Welcome!  Hymns have been and continue to be a real source of inspiration to me.  My desire in this blog is to share special hymns with my readers hoping that the words will minister to them, especially in times of great personal need.  If one of these hymns ministers to you, please take time to leave a comment so that I know that my blog is helping others as much as it helps me. Sometimes I will also provide a link where you can go to hear the hymn played.  So, please join me here each week and sing along as we praise God together.

Sunday, August 20, 2023


          I've decided to start this blog with a trivia question.  Question – What do "Listen to the Mockingbird", Where, Oh, Where Has My Little Dog Gone?", "Ten Little Indians", and "Whispering Hope" have in common?
– They were all written by Alice Hawthorne, one of the pseudonyms used by the 19th century songwriter Septimus Winner (1827 – 1902).
          Winner, a self-taught musician, did study violin briefly around 1853 with Leopold Meignen, a former bandmaster in Napoleon's army and a composer and conductor. Winner could play a variety of instruments, including the guitar and banjo, and became proficient in the violin by the age of 20. After graduating Philadelphia's Central High School, he opened a music shop and gave lessons on a number of instruments and performed locally with the Cecillian Music Society and the Philadelphia Brass Band.  
            From 1845 to 1854, Winner and his brother, Joseph, formed a music publishing business, Winner & Shuster, which Winner continued with various partners and names until 1902. During this time, he wrote or edited 200 volumes of music for more than 20 instruments and produced more than 2,000 arrangements for violin and piano plus more than 1,500 easy arrangements for a number of instruments. His book on banjo instruction is still used today.
          During the American Civil War, Winner composed a song entitled "Give Us Back Our Old Commander: Little Mac, The "Peoples Pride".  He aimed it as an appeal to President Abraham Lincoln to return Union General George McClellan to service. Unfortunately, it was deemed anti-Union and Winner was jailed on a charge of treason.  He was freed after he agreed to destroy all remaining copies of the song.
          "Whispering Hope," published in 1868 and also written under the name Alice Hawthorne, was not meant to be a religious song, according to friends of Winner. But it proved to be his most successful song, a fact that amazed, and even amused, Winner. The hymn gained instant success in churches and has been published in hymnbooks continuously since that time.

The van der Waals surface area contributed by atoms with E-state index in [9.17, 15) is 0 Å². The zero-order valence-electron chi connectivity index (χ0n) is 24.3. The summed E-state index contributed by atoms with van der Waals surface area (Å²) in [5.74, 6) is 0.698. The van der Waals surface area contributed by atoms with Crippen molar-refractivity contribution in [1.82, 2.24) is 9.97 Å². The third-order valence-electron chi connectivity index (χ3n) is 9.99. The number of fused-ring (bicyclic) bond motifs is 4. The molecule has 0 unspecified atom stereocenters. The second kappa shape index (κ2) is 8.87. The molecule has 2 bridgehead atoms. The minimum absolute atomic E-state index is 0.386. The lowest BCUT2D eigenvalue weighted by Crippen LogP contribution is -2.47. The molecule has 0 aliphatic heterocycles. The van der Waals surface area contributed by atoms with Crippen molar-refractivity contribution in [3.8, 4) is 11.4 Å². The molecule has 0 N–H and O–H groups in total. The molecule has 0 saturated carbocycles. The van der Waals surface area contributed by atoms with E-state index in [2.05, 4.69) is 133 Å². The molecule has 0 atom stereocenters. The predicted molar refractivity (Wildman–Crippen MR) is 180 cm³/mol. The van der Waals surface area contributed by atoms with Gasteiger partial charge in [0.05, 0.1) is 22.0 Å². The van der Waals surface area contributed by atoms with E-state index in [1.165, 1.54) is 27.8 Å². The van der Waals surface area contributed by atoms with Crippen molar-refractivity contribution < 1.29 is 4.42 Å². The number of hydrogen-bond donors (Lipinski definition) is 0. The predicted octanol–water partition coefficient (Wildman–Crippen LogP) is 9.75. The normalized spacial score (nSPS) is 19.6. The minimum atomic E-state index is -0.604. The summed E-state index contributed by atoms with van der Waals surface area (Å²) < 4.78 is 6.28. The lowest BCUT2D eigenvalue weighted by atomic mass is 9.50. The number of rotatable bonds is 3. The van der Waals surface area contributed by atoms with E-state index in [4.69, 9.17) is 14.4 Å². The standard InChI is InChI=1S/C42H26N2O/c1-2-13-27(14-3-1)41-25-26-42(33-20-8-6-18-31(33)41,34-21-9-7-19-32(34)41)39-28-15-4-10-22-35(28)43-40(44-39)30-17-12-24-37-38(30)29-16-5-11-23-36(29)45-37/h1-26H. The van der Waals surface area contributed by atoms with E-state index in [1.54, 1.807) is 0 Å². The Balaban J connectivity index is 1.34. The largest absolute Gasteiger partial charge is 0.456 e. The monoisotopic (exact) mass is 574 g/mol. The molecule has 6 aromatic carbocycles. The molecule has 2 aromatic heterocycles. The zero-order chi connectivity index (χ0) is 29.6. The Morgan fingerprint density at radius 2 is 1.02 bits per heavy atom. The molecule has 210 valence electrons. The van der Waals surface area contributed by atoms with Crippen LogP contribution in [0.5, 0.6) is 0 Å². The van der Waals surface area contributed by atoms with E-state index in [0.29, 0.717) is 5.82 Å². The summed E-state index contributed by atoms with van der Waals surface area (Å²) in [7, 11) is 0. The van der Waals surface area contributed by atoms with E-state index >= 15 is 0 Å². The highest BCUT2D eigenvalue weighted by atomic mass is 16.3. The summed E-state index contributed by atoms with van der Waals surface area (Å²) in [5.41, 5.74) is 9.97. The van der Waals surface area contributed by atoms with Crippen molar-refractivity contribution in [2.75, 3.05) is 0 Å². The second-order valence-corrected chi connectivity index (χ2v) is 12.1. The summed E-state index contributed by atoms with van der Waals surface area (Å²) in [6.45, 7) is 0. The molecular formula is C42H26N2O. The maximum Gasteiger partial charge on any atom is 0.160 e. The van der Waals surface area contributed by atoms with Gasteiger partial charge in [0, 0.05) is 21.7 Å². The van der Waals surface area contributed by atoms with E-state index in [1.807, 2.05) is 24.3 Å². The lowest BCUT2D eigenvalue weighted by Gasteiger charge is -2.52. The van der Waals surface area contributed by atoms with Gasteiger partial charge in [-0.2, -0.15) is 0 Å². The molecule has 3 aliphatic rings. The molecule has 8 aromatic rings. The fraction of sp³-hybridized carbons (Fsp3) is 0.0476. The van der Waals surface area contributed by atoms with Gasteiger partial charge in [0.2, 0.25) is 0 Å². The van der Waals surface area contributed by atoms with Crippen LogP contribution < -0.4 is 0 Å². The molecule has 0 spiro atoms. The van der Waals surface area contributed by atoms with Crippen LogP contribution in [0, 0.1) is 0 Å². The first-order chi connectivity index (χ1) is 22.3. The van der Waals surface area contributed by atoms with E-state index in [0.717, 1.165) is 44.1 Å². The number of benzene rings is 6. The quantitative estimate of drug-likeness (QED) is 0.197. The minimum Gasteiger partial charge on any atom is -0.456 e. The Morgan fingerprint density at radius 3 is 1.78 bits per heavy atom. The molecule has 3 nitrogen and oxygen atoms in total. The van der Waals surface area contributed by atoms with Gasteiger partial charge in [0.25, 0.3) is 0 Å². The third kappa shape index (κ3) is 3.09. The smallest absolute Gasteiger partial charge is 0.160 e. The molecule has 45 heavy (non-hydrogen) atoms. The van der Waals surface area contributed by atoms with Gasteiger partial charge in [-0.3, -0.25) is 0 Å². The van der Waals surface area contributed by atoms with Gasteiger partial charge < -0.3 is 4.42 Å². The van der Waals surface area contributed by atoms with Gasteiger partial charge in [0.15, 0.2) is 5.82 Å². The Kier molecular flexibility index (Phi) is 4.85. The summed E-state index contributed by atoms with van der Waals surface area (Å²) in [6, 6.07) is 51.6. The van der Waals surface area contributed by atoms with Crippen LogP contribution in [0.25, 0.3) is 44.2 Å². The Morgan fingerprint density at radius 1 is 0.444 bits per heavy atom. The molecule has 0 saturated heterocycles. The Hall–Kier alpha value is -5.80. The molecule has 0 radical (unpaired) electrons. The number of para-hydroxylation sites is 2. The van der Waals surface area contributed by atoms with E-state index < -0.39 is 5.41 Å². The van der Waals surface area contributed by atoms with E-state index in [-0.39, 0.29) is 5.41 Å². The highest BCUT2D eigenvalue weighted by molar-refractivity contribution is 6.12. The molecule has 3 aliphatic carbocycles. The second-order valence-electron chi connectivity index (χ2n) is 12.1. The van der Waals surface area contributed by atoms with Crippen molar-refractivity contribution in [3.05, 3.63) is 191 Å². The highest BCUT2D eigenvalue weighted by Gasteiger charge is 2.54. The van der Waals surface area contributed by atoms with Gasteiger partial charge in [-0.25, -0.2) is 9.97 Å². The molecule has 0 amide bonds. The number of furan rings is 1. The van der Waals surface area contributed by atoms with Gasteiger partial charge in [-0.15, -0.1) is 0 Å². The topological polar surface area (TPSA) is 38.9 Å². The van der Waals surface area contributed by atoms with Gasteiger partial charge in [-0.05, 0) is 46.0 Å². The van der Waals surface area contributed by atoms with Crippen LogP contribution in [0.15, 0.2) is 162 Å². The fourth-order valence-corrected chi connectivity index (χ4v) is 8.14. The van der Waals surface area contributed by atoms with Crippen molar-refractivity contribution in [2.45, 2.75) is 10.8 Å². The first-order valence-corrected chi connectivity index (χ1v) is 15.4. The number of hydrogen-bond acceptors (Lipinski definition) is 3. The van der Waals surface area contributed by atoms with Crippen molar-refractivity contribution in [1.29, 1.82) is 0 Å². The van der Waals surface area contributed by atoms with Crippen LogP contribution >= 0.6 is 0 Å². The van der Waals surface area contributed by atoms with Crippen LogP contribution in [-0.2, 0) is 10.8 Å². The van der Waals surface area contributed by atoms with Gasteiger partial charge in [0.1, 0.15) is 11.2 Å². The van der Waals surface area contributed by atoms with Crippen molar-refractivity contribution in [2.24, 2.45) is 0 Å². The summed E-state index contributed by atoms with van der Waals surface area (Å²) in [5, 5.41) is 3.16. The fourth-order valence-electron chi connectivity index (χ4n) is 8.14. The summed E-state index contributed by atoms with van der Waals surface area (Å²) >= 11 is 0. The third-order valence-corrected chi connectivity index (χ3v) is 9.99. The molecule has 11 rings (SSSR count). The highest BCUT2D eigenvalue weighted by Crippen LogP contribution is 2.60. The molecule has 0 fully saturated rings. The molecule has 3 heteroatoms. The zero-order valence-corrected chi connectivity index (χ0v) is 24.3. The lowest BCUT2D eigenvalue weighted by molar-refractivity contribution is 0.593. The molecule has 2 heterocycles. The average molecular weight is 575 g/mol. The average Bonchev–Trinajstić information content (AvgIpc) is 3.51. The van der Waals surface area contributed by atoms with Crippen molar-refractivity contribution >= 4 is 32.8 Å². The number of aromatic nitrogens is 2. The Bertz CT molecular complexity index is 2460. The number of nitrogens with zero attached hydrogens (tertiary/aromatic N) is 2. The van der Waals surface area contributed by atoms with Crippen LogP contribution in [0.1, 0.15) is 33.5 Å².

Based on Hebrews 6:19, "This hope we have as an anchor of the soul, both sure and steadfast, and which enters the presence behind the veil," The text of the song refers to the anchor that keeps the soul unwavering - the "Whispering Hope" for all Christians.
         1 Peter 1:3 ~ "Blessed be the God and Father of our Lord Jesus Christ! According to his great mercy, he has caused us to be born again to a living hope through the resurrection of Jesus Christ from the dead."
          Jeremiah 29:11  "For I know the plans I have for you," declares the LORD, "plans to prosper you and not to harm you, plans to give you hope and a future.by
          The hope of which Winner wrote is a secure hope not like "I hope it will rain today".  This hope is secure and guaranteed and provided by Jesus whose promises will never fail.  The hymn says that hope is a source of comfort, a source of light in darkness and a source of steadfastness in our lives.
            This grand old song contains several tender expressions which allude to the quiet comfort and strength that we can find in God's "Whispering Hope.".  Let's rejoice in that hope this week.
1    Soft as the voice of an angel,
Breathing a lesson unheard,
Hope with a gentle persuasion
Whispers her comforting word:
Wait till the darkness is over,
Wait till the tempest is done,
Hope for the sunshine tomorrow,
After the shower is gone.
Whispering hope, 
oh, how welcome thy voice,
Making my heart in its sorrow rejoice.
2    If, in the dusk of the twilight,
Dim be the region afar,
Will not the deepening darkness
Brighten the glimmering star?
Then when the night is upon us,
Why should the heart sink away?
When the dark midnight is over,
Watch for the breaking of day. [Refrain]
3    Hope, as an anchor so steadfast,
Rends the dark veil for the soul,
Whither the Master has entered,
Robbing the grave of its goal;
Come then, oh, come, glad fruition,
Come to my sad weary heart;
Come, O Thou blest hope of glory,
Never, oh, never depart. [Refrain]
Listen to it here.   HOPE

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